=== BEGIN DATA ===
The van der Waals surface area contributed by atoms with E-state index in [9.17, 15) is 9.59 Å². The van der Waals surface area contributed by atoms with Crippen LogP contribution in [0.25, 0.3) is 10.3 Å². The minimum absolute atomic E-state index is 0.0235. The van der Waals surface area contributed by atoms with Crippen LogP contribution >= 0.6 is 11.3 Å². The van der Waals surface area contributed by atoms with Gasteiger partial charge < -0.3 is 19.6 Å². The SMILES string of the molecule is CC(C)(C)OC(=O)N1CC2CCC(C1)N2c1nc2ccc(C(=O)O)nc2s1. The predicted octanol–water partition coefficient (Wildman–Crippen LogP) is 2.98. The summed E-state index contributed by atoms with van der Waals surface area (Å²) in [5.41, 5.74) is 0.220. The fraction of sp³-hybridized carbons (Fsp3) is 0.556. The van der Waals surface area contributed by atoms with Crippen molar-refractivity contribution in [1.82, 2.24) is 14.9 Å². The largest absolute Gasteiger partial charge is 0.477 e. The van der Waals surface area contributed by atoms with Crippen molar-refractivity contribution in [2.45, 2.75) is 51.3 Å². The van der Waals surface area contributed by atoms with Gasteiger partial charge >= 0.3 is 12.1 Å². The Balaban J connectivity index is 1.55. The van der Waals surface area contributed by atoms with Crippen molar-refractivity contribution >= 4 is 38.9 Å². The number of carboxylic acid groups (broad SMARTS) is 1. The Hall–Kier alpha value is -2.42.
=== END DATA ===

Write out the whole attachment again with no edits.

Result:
The van der Waals surface area contributed by atoms with E-state index in [9.17, 15) is 9.59 Å². The van der Waals surface area contributed by atoms with Crippen LogP contribution in [0.25, 0.3) is 10.3 Å². The minimum absolute atomic E-state index is 0.0235. The van der Waals surface area contributed by atoms with Crippen LogP contribution >= 0.6 is 11.3 Å². The van der Waals surface area contributed by atoms with Gasteiger partial charge < -0.3 is 19.6 Å². The SMILES string of the molecule is CC(C)(C)OC(=O)N1CC2CCC(C1)N2c1nc2ccc(C(=O)O)nc2s1. The predicted octanol–water partition coefficient (Wildman–Crippen LogP) is 2.98. The summed E-state index contributed by atoms with van der Waals surface area (Å²) in [5.41, 5.74) is 0.220. The fraction of sp³-hybridized carbons (Fsp3) is 0.556. The van der Waals surface area contributed by atoms with Crippen molar-refractivity contribution in [1.82, 2.24) is 14.9 Å². The largest absolute Gasteiger partial charge is 0.477 e. The van der Waals surface area contributed by atoms with Crippen molar-refractivity contribution in [2.45, 2.75) is 51.3 Å². The van der Waals surface area contributed by atoms with Gasteiger partial charge >= 0.3 is 12.1 Å². The Balaban J connectivity index is 1.55. The van der Waals surface area contributed by atoms with Crippen molar-refractivity contribution >= 4 is 38.9 Å². The number of carboxylic acid groups (broad SMARTS) is 1. The Hall–Kier alpha value is -2.42.